Part II that celebrates women in South Asian performing arts …
SEVERAL leading and upcoming women artists feature in part II of Sama Arts’ Women in the Arts Festival which starts this evening (March 12).
The month-long fest showcases some of the best and fast rising talents in Indian influenced music, not just in the UK, but now Europe too.
Kiran Sachdev is an Indian based singing emerging from Germany and is gaining a reputation for performing Bollywood classics.
More established artist performers also grace this latest edition – among then well-known storyteller and narrator Vayu Naidu and singer Sohini Alam and her cross-cultural band, Khiyo.
Mehtab Malhotra, Sparsh Bajpai are Saachi Sen are all vocalists with a growing reputation and fan base according to Sama and feature again.
Organised by Jay Visvadeva, the founder and director of Sama Arts, a long-established cultural producer, the festival picks up from its Part I late last year and takes place in in London and the south of England now.
Visvadeva created the festival now in its fifth edition to highlight women working in music and the performing arts and showcase the best and those breaking through.
“We believe South Asian women artists need more of a platform and that is why we created the Women in the Arts Festival,” said Visvadeva.
It’s estimated that less than sixth of the professional musician workforce in Britain is female.
Visvadeva told www.asianculturevulture.com: “These figures grossly under-represent the actual mass of musical talent that is available among women in the sphere of South Asian music. It’s well deserved platform for women artistes.”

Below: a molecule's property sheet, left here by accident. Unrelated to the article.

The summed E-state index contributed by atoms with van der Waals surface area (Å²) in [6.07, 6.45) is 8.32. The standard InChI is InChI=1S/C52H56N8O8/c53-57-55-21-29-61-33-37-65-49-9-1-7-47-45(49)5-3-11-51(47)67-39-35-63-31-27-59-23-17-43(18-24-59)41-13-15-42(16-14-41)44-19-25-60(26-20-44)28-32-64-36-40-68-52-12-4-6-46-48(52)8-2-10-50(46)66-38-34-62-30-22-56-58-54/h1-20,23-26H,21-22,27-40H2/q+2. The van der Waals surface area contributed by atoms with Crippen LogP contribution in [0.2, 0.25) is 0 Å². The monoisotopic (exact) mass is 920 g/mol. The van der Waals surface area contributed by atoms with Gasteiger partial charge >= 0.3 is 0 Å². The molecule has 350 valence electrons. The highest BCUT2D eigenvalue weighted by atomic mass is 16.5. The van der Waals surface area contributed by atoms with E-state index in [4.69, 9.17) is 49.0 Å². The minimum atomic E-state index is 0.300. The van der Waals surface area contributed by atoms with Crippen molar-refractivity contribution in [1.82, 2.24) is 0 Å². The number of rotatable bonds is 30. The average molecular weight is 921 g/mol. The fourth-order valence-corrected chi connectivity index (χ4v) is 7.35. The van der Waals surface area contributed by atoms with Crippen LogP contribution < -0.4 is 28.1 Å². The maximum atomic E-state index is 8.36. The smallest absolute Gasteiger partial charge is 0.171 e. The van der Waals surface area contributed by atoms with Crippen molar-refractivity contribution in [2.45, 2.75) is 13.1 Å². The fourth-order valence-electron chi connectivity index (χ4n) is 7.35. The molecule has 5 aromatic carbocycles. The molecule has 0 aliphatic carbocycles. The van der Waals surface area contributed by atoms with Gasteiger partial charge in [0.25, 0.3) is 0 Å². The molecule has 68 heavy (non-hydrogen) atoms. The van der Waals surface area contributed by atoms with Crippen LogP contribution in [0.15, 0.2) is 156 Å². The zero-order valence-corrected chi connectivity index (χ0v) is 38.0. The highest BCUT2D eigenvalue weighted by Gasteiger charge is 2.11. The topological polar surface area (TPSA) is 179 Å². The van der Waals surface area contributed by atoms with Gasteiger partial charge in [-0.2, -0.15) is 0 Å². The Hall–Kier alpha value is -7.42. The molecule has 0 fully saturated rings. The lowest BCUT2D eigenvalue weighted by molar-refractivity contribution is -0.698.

Women in the Arts Festival gets underway this evening with Malhotra and is billed as ‘Ghazals: Words, Music & Poetry and Traditional Urdu’ poets and is at Tara Theatre in South London.
Malhotra has a long training in Ghazals – a form of singing which takes its inspiration from Urdu poetry and is closely related to the language. She trained at the Delhi Gharana (school) coming under the tutelage of the well-known Ustaad Iqbal Ahmed Khan.
In 1998, she recorded an album with the late great Nusrat Fateh Ali Khan, who specialised in Qawwali, an associated genre and whose personal power and intensity made the art form globally popular.
She will be singing from her repertoire – which includes the works of poets Faiz Ahmed Faiz, Mir, Ghalib and Zauq.
The festival continues tomorrow (Sunday, March 13) when Naidu takes to the stage at the same venue to narrate tales of powerful and dynamic women.
“Be prepared to be shocked and surprised by tales that can be black and bright,” she said.
On Friday (March 18) the festival moves to Winchester in Hampshire with Bajpai, a jazz and classical soprano playing alongside Saachi Sen who sings and composes.
On Saturday, March 26, Khiyo marks 50 years of Bangladesh. Lead singer Alam has Bangladeshi heritage and presents a concert with her band Khiyo, which has both western musicians and Asian ones. It’s at the Grand Junction, close to Paddington in London.
The curtain comes down on the festival on Saturday, April 9 with Sachdev closing it with a concert celebrating the Bollywood classics. There are also guest musicians to be announced for this event which takes place in Harrow Art Centre.
Ustaad is term of veneration used for musicians who have attained a certain level of knowledge and experience.
Lead picture collage (clockwise): Mehtab Malhotra, Sparsh Bajpai & Saachi Sen; Kiran Sachdev, Sohini Alam (foreground) and Khiyo; and Vayu Naidu
For full listings and details, please see http://sama.co.uk/
Tonight (Saturday, March 12) Mehtab Malhotra: ‘Ghazals: Words, Music & Poetry – Works of Modern & Traditional Urdu Poets’ at Tara Theatre, 356 Garratt Lane, London SW18 4ES.